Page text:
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St Bernard’s Gate: Brand new apartments with a historic past

Tags: development

Published on: Sept. 4, 2017, 2:36 p.m.
Updated on: April 14, 2020, 10:27 a.m.

If you’re after a home with a difference, you’ve come to the right place. St Bernard’s Gate in Southall is a renovated off-plan development that sits on the grounds of the very first pauper asylum built in England. Nestled in the leafy borough of Ealing, the development is home to a range of stylish 1 and 2 bed apartments which are in high demand due to the site’s historic interest and the generous sizes of the apartments, an increasingly rare feature in London property. However, much of the beautiful surrounding architecture within the development has been preserved. The original arch, which led to the entrance of the grounds of the asylum, is still standing, offering an instant flash-back to the development’s intriguing past.

CGI exterior of St Bernard's Gate development

Back in 1831, the building was known as the Middlesex County Asylum, and was the first pauper lunatic asylum to be built in the UK following the Madhouse Act of 1828. Treatment for mental health disorders was only accessible to the very wealthy at this time, with many others just being left in the streets. The asylum was originally built with the hope to house 500 patients, but they quickly realised that realistically, it could only maintain 300. In November of the same year the building was enlarged to accommodate more patients, and up until 1837 repairs, extensions and rebuilding work was constantly being carried out. So much so that by 1841, only 90 staff were responsible for looking after 1,302 patients. By 1888 an attic floor had been added, as well as more extensions, so that the asylum became the largest in Europe and was home to 1891 patients.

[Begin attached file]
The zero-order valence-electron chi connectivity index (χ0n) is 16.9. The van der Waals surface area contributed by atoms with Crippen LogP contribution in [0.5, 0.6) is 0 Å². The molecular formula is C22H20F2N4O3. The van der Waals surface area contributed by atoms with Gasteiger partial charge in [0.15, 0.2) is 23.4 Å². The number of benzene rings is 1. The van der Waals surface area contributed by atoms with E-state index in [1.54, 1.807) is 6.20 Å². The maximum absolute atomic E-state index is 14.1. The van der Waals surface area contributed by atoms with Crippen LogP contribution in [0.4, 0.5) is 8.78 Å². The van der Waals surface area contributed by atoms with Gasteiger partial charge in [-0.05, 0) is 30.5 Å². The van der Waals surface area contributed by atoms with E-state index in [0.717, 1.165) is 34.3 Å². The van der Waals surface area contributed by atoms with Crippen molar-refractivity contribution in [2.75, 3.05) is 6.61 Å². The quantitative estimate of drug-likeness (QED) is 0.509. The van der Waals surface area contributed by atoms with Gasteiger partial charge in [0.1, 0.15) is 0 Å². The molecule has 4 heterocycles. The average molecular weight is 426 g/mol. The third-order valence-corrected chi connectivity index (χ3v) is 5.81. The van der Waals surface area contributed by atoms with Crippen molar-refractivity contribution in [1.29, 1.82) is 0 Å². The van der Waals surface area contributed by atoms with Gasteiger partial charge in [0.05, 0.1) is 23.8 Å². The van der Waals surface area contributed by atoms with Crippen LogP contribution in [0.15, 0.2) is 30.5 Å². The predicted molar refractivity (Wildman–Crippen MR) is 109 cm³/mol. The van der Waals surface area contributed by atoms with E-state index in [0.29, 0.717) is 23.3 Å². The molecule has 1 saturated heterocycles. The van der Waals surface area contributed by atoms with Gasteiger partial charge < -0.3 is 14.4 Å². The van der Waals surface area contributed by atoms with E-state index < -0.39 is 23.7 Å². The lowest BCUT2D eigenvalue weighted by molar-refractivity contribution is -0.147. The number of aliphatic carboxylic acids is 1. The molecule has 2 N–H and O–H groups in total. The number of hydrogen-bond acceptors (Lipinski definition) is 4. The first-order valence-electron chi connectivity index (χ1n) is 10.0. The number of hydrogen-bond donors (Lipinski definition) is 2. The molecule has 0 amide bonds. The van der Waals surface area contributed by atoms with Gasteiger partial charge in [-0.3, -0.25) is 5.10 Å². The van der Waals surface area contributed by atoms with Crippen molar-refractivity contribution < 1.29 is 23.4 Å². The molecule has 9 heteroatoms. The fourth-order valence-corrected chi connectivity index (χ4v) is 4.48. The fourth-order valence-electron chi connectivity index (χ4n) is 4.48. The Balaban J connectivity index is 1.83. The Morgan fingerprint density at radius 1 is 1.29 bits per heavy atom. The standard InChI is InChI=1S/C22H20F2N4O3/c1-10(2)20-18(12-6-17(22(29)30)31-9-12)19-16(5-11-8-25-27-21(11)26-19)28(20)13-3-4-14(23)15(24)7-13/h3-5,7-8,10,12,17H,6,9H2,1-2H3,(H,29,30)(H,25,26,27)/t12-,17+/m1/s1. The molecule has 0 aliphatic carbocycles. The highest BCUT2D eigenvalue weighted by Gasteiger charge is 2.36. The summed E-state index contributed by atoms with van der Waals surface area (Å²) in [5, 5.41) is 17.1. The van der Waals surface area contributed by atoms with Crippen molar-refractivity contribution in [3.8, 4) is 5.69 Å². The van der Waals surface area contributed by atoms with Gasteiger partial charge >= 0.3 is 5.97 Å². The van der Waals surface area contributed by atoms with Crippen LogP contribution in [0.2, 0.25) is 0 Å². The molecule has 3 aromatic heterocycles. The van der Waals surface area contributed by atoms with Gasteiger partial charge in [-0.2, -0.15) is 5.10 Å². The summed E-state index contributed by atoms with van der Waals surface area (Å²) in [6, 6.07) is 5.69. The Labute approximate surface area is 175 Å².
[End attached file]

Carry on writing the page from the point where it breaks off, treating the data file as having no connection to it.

The extensive grounds of the asylum enabled it to become self-sufficient. It had a farm, laundry house, bakery and a brewery on-site, as well as a gas works, fire brigade and burial ground for patients whose relatives did not come to collect their bodies. The asylum received great recognition in the field of psychiatric care due to the efforts of Dr William Ellis and Dr John Connolly. The latter abolished mechanical restraints to control patients and introduced padded cells, solitary confinement, and sedatives instead. This was a great success and prompted other asylums to do the same.

Inside St Bernard's Gate - homes, green space and a church

Throughout the years that followed the asylum went under heaps more change, introducing more female staff members and undergoing several name changes. It has even been stamped by the war, as in WWII, the hospital and grounds received bomb damage as did the laundry house, which was hit by a V1 flying bomb aka a ‘doodlebug’, resulting in many casualties.

In 1948 the hospital joined the NHS as part of the North West Metropolitan Region, and was now known as St Bernard’s Hospital. By the 1960s, it held 2200 patients. From then till now the hospital underwent more rapid change, and now exists as an independent trust - part of the West London Mental Health (NHS) Trust. The development consists of part of the old asylum.

"St Bernard’s Gate is a beautiful development with generously sized flats – unlike some other developments. The area is also full of rich history surrounded by some beautiful old buildings that used to be the old sanatorium. Hanwell is also home to the Hanwell Carnival – the second largest carnival in all of London. Held in June each year, it’s amazing fun."

- James Johnson, LiFE sales agent, who helped sell in this development.

If you would like to register your interest in this development in West London, let us know by calling the team on: +44 (0)203 668 1111.

How’s that for a slice of history - what a place to live! Do you live in an interesting/historic development? Email your stories to: info@liferesidential.co.uk. We’d love to hear about your experiences!

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